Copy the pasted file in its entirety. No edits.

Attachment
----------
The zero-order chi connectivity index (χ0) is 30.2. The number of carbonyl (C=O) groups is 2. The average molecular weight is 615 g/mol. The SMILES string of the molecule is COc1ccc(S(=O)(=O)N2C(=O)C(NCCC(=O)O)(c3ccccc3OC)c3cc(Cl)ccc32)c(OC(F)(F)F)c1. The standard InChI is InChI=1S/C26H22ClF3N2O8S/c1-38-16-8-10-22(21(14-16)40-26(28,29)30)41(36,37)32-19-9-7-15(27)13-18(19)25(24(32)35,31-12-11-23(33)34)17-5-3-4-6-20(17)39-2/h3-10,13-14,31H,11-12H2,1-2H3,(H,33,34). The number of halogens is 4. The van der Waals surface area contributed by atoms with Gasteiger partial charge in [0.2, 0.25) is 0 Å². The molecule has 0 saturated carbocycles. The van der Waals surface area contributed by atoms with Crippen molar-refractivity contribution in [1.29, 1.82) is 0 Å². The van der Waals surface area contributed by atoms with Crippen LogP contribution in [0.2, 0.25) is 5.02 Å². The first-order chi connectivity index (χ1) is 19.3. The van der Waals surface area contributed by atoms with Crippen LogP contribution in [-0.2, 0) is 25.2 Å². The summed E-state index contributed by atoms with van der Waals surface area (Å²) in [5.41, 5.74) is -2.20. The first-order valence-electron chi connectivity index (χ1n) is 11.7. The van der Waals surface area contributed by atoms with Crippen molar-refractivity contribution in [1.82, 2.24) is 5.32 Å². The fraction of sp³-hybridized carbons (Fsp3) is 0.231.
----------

The zero-order chi connectivity index (χ0) is 30.2. The number of carbonyl (C=O) groups is 2. The average molecular weight is 615 g/mol. The SMILES string of the molecule is COc1ccc(S(=O)(=O)N2C(=O)C(NCCC(=O)O)(c3ccccc3OC)c3cc(Cl)ccc32)c(OC(F)(F)F)c1. The standard InChI is InChI=1S/C26H22ClF3N2O8S/c1-38-16-8-10-22(21(14-16)40-26(28,29)30)41(36,37)32-19-9-7-15(27)13-18(19)25(24(32)35,31-12-11-23(33)34)17-5-3-4-6-20(17)39-2/h3-10,13-14,31H,11-12H2,1-2H3,(H,33,34). The number of halogens is 4. The van der Waals surface area contributed by atoms with Gasteiger partial charge in [0.2, 0.25) is 0 Å². The molecule has 0 saturated carbocycles. The van der Waals surface area contributed by atoms with Crippen molar-refractivity contribution in [1.29, 1.82) is 0 Å². The van der Waals surface area contributed by atoms with Crippen LogP contribution in [0.2, 0.25) is 5.02 Å². The first-order chi connectivity index (χ1) is 19.3. The van der Waals surface area contributed by atoms with Crippen LogP contribution in [-0.2, 0) is 25.2 Å². The summed E-state index contributed by atoms with van der Waals surface area (Å²) in [5.41, 5.74) is -2.20. The first-order valence-electron chi connectivity index (χ1n) is 11.7. The van der Waals surface area contributed by atoms with Crippen molar-refractivity contribution in [1.82, 2.24) is 5.32 Å². The fraction of sp³-hybridized carbons (Fsp3) is 0.231.